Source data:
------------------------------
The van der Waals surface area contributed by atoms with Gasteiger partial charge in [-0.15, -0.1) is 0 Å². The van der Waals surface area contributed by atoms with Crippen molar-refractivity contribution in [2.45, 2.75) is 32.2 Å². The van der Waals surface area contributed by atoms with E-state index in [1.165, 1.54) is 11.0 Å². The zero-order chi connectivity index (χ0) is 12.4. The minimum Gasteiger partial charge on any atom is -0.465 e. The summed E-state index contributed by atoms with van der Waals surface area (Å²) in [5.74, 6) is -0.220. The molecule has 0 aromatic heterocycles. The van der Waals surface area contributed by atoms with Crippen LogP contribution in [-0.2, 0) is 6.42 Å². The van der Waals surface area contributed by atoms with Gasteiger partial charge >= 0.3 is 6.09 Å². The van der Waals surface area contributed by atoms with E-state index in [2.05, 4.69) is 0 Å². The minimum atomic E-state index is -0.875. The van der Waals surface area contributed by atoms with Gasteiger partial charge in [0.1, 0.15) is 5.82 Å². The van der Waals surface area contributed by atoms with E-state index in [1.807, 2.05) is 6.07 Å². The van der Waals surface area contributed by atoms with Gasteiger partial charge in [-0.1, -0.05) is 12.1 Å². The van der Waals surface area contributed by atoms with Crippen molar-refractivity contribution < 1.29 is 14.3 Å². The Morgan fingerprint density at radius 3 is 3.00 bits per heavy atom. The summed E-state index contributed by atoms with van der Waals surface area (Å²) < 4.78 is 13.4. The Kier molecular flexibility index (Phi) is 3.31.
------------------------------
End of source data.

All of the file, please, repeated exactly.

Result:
The van der Waals surface area contributed by atoms with Gasteiger partial charge in [-0.15, -0.1) is 0 Å². The van der Waals surface area contributed by atoms with Crippen molar-refractivity contribution in [2.45, 2.75) is 32.2 Å². The van der Waals surface area contributed by atoms with E-state index in [1.165, 1.54) is 11.0 Å². The zero-order chi connectivity index (χ0) is 12.4. The minimum Gasteiger partial charge on any atom is -0.465 e. The summed E-state index contributed by atoms with van der Waals surface area (Å²) in [5.74, 6) is -0.220. The molecule has 0 aromatic heterocycles. The van der Waals surface area contributed by atoms with Crippen LogP contribution in [-0.2, 0) is 6.42 Å². The van der Waals surface area contributed by atoms with Gasteiger partial charge >= 0.3 is 6.09 Å². The van der Waals surface area contributed by atoms with E-state index in [2.05, 4.69) is 0 Å². The minimum atomic E-state index is -0.875. The van der Waals surface area contributed by atoms with Gasteiger partial charge in [0.1, 0.15) is 5.82 Å². The van der Waals surface area contributed by atoms with E-state index in [1.807, 2.05) is 6.07 Å². The van der Waals surface area contributed by atoms with Gasteiger partial charge in [-0.1, -0.05) is 12.1 Å². The van der Waals surface area contributed by atoms with Crippen molar-refractivity contribution < 1.29 is 14.3 Å². The Morgan fingerprint density at radius 3 is 3.00 bits per heavy atom. The summed E-state index contributed by atoms with van der Waals surface area (Å²) < 4.78 is 13.4. The Kier molecular flexibility index (Phi) is 3.31.